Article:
Daily fantasy sports bill makes progress in California
Legislation seeking to legalize and regulate the activity passes out of Committee for the first time
California has become the first US state to pass legislation seeking to regulate daily fantasy sports out of Committee following a hearing in Sacramento yesterday. [private]
The hearing was also due to discuss online poker and sports betting legislation, but both items were pulled from the agenda at the last minute.
Instead the focus was on DFS bill AB 1467, which was introduced by Assemblyman Adam Gray back in September in a bid to legalize and regulate the activity in the state.
Prior to the hearing, Gray made a number of amendments to his bill including forcing operators to segregate player funds, bans on DFS employees playing on other sites, and mild advertising limits.
But Gray has yet to specify the license fees and tax rates operators will have to pay.
The bill passed through Committee almost unanimously, the only ânoâ vote coming from Assemblyman Marc Levine who is an open opponent of DFS.
While the overall mood was in favor of regulating DFS, a number of Committee members raised concerns over the reach of federal law and waiting for the opinion of the stateâs attorney general.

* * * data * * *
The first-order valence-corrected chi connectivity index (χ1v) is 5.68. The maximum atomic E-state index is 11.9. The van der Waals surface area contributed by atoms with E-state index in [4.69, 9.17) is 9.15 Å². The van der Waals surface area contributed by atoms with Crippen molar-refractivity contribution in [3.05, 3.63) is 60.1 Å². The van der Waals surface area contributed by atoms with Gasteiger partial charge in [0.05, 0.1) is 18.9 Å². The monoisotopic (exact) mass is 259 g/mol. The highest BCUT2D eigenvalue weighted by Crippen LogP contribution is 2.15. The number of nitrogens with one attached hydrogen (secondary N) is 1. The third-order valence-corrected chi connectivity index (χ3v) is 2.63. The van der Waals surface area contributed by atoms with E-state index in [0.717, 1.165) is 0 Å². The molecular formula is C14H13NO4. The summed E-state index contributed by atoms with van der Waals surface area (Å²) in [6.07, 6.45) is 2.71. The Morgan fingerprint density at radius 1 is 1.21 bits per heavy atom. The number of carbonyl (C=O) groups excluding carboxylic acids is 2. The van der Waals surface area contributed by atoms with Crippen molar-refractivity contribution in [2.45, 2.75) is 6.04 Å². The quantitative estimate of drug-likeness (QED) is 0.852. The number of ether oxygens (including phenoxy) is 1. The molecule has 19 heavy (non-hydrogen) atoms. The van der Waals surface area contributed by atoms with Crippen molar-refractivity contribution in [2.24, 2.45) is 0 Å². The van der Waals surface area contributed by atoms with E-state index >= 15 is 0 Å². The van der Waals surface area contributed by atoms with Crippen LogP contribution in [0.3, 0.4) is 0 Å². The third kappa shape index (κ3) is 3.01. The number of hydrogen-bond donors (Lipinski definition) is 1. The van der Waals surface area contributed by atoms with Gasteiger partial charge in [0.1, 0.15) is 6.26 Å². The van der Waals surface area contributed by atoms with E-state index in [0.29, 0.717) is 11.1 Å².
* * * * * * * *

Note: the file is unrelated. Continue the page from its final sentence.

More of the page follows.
The stateâs tribes have so far remained quiet on the issue of regulating DFS, however the night before the hearing the California Nations Indian Gaming Association issued a statement raising concerns.
The Association said the regulation of daily fantasy sports was âwell intendedâ but the state âneeds to prove it can deal with one online game âiPoker â before it takes on others.â
The bill still has a long way to go before passing into law; it has yet to be considered by the full Assembly and still needs to pass through the Appropriations Committee.
Californiaâs approach to DFS is similar to that of Massachusetts, where Attorney General Maura Healey has proposed a raft of regulations.
However over in New York and Illinois, FanDuel and DraftKings continue to do battle with both stateâs attorney generals who have ruled the activity meets the definition of illegal gambling.